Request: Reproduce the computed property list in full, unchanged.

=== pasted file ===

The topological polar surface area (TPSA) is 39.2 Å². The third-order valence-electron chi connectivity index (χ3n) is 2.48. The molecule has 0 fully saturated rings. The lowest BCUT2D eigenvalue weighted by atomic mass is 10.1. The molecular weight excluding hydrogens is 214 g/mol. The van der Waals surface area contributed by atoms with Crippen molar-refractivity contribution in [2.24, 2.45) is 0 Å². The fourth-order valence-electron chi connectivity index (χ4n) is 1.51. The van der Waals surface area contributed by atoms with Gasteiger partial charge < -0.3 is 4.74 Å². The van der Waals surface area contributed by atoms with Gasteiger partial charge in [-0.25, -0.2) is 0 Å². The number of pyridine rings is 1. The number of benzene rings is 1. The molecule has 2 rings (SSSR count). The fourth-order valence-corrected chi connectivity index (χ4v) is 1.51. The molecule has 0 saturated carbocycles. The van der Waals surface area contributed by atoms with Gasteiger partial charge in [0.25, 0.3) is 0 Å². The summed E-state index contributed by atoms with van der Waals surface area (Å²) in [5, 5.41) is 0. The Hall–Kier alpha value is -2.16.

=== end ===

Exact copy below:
The topological polar surface area (TPSA) is 39.2 Å². The third-order valence-electron chi connectivity index (χ3n) is 2.48. The molecule has 0 fully saturated rings. The lowest BCUT2D eigenvalue weighted by atomic mass is 10.1. The molecular weight excluding hydrogens is 214 g/mol. The van der Waals surface area contributed by atoms with Crippen molar-refractivity contribution in [2.24, 2.45) is 0 Å². The fourth-order valence-electron chi connectivity index (χ4n) is 1.51. The van der Waals surface area contributed by atoms with Gasteiger partial charge < -0.3 is 4.74 Å². The van der Waals surface area contributed by atoms with Gasteiger partial charge in [-0.25, -0.2) is 0 Å². The number of pyridine rings is 1. The number of benzene rings is 1. The molecule has 2 rings (SSSR count). The fourth-order valence-corrected chi connectivity index (χ4v) is 1.51. The molecule has 0 saturated carbocycles. The van der Waals surface area contributed by atoms with Gasteiger partial charge in [0.25, 0.3) is 0 Å². The summed E-state index contributed by atoms with van der Waals surface area (Å²) in [5, 5.41) is 0. The Hall–Kier alpha value is -2.16.